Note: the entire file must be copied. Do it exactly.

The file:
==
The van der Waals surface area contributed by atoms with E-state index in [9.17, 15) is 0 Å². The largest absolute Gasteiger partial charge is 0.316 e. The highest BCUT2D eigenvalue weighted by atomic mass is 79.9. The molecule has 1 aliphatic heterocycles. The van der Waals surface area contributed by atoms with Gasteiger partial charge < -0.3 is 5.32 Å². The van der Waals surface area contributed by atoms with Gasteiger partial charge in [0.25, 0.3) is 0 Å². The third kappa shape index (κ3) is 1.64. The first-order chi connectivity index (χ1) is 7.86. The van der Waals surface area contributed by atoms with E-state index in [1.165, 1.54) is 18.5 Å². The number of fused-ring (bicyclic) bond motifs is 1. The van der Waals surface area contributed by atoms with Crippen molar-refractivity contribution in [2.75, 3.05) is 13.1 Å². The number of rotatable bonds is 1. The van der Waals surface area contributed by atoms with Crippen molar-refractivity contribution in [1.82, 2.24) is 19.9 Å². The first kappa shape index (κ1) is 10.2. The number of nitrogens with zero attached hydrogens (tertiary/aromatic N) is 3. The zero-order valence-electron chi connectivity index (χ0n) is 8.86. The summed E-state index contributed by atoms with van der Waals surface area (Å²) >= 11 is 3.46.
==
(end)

The van der Waals surface area contributed by atoms with E-state index in [9.17, 15) is 0 Å². The largest absolute Gasteiger partial charge is 0.316 e. The highest BCUT2D eigenvalue weighted by atomic mass is 79.9. The molecule has 1 aliphatic heterocycles. The van der Waals surface area contributed by atoms with Gasteiger partial charge < -0.3 is 5.32 Å². The van der Waals surface area contributed by atoms with Gasteiger partial charge in [0.25, 0.3) is 0 Å². The third kappa shape index (κ3) is 1.64. The first-order chi connectivity index (χ1) is 7.86. The van der Waals surface area contributed by atoms with E-state index in [1.165, 1.54) is 18.5 Å². The number of fused-ring (bicyclic) bond motifs is 1. The van der Waals surface area contributed by atoms with Crippen molar-refractivity contribution in [2.75, 3.05) is 13.1 Å². The number of rotatable bonds is 1. The van der Waals surface area contributed by atoms with Crippen molar-refractivity contribution in [1.82, 2.24) is 19.9 Å². The first kappa shape index (κ1) is 10.2. The number of nitrogens with zero attached hydrogens (tertiary/aromatic N) is 3. The zero-order valence-electron chi connectivity index (χ0n) is 8.86. The summed E-state index contributed by atoms with van der Waals surface area (Å²) >= 11 is 3.46.